Education has traditionally been understood as cardinal to curating a society endowed with specific civic values and ideological leanings. This dispositional conceptualization of education has historically allowed it to be appropriated by political ambitions. The imperial era saw the emergence of a civilizing mission that dubbed the colonised as a ‘savage’ and the coloniser as a ‘liberator’: an ideological justification for colonisation that aided in satiating the public consciousness. Missionary schools cropped up across the colonies and actively instilled values of subjugation within the indigenous children during times of conflict. In the contemporary world, there remains an overt understanding of colonial structural dismantling yet under the banner of globalisation there emerges the harrowing paradigm of ‘neo-imperialism’. This term encompasses subtle forms of political, economic and cultural domination asserted by the developed nations upon the developing nations specifically through the use of education.
Afghanistan has long been the victim of neo-imperialistic ambitions through foreign interventions under the guise of conflict resolution and prevention. The decade of 1960 witnessed France and Britain actively restructure the local educational curriculum, introducing European civic values of modernity and the implementation of French and English as languages of the educated elites. The reformed educational system actively argued the local traditions to be archaic and regressive, advocating for western apparel and mannerisms: a mission that was haunted by echoes of the 19th centuries colonial civilizing missions. In the decade that followed, this curriculum went through another phase of rigorous restructuring and the Soviet imposition began: Russian became another elitist tongue, and Soviet propaganda became rampant in school curriculum.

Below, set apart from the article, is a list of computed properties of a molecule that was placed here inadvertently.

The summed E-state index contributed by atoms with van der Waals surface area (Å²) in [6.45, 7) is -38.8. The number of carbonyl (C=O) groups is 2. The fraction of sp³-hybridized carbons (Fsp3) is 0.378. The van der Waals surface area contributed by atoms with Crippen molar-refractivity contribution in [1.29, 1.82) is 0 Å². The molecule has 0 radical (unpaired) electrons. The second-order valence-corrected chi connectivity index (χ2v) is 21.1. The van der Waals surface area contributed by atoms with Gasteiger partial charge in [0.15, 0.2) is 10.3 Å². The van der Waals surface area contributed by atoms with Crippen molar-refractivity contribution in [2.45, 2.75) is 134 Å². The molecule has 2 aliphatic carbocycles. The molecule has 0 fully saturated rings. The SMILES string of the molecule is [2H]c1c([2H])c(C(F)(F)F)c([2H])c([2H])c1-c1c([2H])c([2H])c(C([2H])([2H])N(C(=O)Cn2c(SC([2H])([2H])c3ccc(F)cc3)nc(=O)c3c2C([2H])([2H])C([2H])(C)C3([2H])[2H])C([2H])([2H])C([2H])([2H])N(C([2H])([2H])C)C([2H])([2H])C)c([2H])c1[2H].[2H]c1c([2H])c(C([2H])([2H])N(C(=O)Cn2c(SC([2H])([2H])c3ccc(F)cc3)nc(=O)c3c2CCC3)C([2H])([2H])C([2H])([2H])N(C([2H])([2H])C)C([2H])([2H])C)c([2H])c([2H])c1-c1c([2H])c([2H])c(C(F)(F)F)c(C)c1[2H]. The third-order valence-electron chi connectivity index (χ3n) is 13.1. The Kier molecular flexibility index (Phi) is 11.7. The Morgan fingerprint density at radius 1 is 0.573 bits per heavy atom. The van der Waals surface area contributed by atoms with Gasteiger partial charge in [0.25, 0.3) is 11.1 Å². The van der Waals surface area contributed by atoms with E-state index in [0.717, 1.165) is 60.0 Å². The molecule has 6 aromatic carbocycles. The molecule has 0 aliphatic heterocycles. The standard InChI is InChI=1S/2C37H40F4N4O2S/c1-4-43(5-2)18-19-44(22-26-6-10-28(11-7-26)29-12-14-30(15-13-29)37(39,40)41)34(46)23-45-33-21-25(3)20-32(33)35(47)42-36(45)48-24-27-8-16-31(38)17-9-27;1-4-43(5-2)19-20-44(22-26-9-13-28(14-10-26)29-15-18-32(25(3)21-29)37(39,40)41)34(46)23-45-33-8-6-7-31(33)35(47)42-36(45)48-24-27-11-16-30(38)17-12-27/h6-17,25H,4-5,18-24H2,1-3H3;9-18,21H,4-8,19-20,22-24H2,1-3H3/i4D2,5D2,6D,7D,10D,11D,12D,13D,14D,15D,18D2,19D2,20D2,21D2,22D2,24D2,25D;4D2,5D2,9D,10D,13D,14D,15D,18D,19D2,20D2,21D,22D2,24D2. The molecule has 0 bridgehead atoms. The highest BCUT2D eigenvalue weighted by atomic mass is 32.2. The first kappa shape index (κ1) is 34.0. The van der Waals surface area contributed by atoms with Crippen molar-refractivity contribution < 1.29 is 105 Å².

With the US intervention the curriculum once more underwent meticulous reconfiguration and echoed the values typical to the American social civic understanding. However, this was prevaded by US sanctioned Jihadist literature: the ABCs were taught through terrorist allegories. The conflict that emerged in the light of Soviet centred radicalization, then, served as grounds for America’s neo-imperialist civilizing mission. The Afghani women became the face of America’s ‘liberation reasoning’, and many images of educational development aid projects featured young girls. A university was eventually set up where English was the mode of instruction and the curriculum was actively serving American interest on the land.
The long term impacts transcend the mere identity crisis that neo-imperialistic tendencies curate. The society that emerges from this educational system begins to negotiate their reality on American neo-imperialistic grounds: the progressiveness of Afghani society, in the post-USA pull out from the region, has been evaluated in the context of the veil and female social engagement. The veil has long been employed by the US as a symbol of religiously sanctioned oppression, however, in many regions across the globe, including Afghanistan the veil is not religiously governed but rather has social implications. The contemporary lens has been actively engineered by the American ideological interpretation of an indigenous piece of clothing. The classroom segregation was another extremely sensationalized headline, and remains interesting when one reviews the US aid backed schools that have been operational for nearly a decade now: many schools were actively gender specific to remain cognizant of local values. The decade long US educational intervention has created a society that appears actively alienated from discourses that are contextual to their reality rather their evaluations remain geared from a pseudo-western lens.
In this picture obtained from social media, students attend class under
new classroom conditions at Avicenna University in Kabul, Afghanistan
Sept. 6, 2021. (Reuters)